Have you ever talked with your wife about her childhood? There is a reason for her distancing herself. Many time when people come out of traumatic homes of origin they learn to be loyal to the secrets and dysfunctionality that they were raised in. Sometimes they also have such trauma that they deny or bury their pain and don't want to deal with it.

Some (myself a case in point) go through life having very low self esteem based on how they were treated. We have much difficulty with intimacy because we don't want others, particularly ou closest friends and lovers to know the 'real' us. We perceive ourselves as damaged and 'less than' and are certain we will be left if we reveal what's inside.

I agree that since you cannot change anyone but yourself, you should look at how this affects you and seek help to deal with your loneliness and pain. I would get a counselor, and check out any or all of the following 12-step groups: Coda for dealing with your feelings about her; and ACoA because I would bet that she is from an Alcoholic or otherwise dysfunctional home.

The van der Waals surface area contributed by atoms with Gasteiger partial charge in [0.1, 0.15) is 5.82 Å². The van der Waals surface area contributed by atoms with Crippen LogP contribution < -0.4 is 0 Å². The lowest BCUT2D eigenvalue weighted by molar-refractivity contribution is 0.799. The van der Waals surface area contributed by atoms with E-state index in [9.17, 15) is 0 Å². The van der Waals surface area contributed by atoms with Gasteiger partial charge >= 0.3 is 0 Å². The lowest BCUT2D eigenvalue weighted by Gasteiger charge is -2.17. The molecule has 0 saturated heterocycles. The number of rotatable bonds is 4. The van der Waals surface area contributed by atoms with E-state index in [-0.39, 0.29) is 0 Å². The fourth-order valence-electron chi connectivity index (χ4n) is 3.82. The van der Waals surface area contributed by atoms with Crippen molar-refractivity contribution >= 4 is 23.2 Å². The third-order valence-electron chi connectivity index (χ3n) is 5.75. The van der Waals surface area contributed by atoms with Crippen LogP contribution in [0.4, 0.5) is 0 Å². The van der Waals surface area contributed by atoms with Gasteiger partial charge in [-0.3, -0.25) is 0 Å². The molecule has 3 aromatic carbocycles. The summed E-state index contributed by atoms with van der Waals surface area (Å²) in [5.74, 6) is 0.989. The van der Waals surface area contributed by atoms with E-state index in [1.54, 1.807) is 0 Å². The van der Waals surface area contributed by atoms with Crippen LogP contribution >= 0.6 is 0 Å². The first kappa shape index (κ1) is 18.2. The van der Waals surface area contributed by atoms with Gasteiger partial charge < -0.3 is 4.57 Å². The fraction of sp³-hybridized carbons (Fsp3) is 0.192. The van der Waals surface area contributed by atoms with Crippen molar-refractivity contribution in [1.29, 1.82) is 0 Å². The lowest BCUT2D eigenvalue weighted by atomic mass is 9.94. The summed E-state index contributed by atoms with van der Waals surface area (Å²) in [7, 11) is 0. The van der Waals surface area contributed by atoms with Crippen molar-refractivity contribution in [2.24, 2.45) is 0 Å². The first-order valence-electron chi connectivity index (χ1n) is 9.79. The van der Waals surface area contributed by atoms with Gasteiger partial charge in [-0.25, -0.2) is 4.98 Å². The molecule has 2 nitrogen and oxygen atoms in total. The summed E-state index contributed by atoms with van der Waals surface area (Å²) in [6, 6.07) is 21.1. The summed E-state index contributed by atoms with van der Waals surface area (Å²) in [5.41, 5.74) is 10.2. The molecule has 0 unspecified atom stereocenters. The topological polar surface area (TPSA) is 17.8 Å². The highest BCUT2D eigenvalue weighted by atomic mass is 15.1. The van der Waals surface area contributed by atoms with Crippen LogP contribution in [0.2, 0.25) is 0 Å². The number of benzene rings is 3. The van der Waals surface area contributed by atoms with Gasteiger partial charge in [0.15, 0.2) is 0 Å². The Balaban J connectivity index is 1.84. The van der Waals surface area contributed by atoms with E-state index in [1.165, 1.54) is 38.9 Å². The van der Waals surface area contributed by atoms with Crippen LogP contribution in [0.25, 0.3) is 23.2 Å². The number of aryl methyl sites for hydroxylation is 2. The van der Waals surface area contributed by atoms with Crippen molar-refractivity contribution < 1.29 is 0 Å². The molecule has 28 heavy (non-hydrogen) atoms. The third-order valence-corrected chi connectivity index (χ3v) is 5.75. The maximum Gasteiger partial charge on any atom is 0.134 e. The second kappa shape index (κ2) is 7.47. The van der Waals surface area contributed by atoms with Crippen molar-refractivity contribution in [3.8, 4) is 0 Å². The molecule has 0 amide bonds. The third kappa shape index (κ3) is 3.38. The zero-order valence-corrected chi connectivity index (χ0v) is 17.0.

In any case, the things you learn at these meetings will help you better understand her and possibly help her.

You sound like a caring and loving man and a little knowledge to go along with your patience with her may be what is needed to get through to her.

I hope this helps some.


07/22/2009 02:32 PM
Brian64
Posts: 19
New Member

Thanks for your support and counseling references. I will check them out. My self-esteem was pretty much crushed in childhood and my wife is overcompensating in that area as well - can't be wrong, nothing can be her fault or she thrashes about in a fury. Examples come to mind, but I'm trying to be brief. We are both sensitive to criticism, but she is insensitive or unaware in her use of it. I try to create harmony and friendly negotiation, she typically opts for overwhelming force. Usually, she does not speak to me without including criticism. Even a compliment is phrased as criticism. The dynamic seems to be that I can not be right, and she can not be wrong.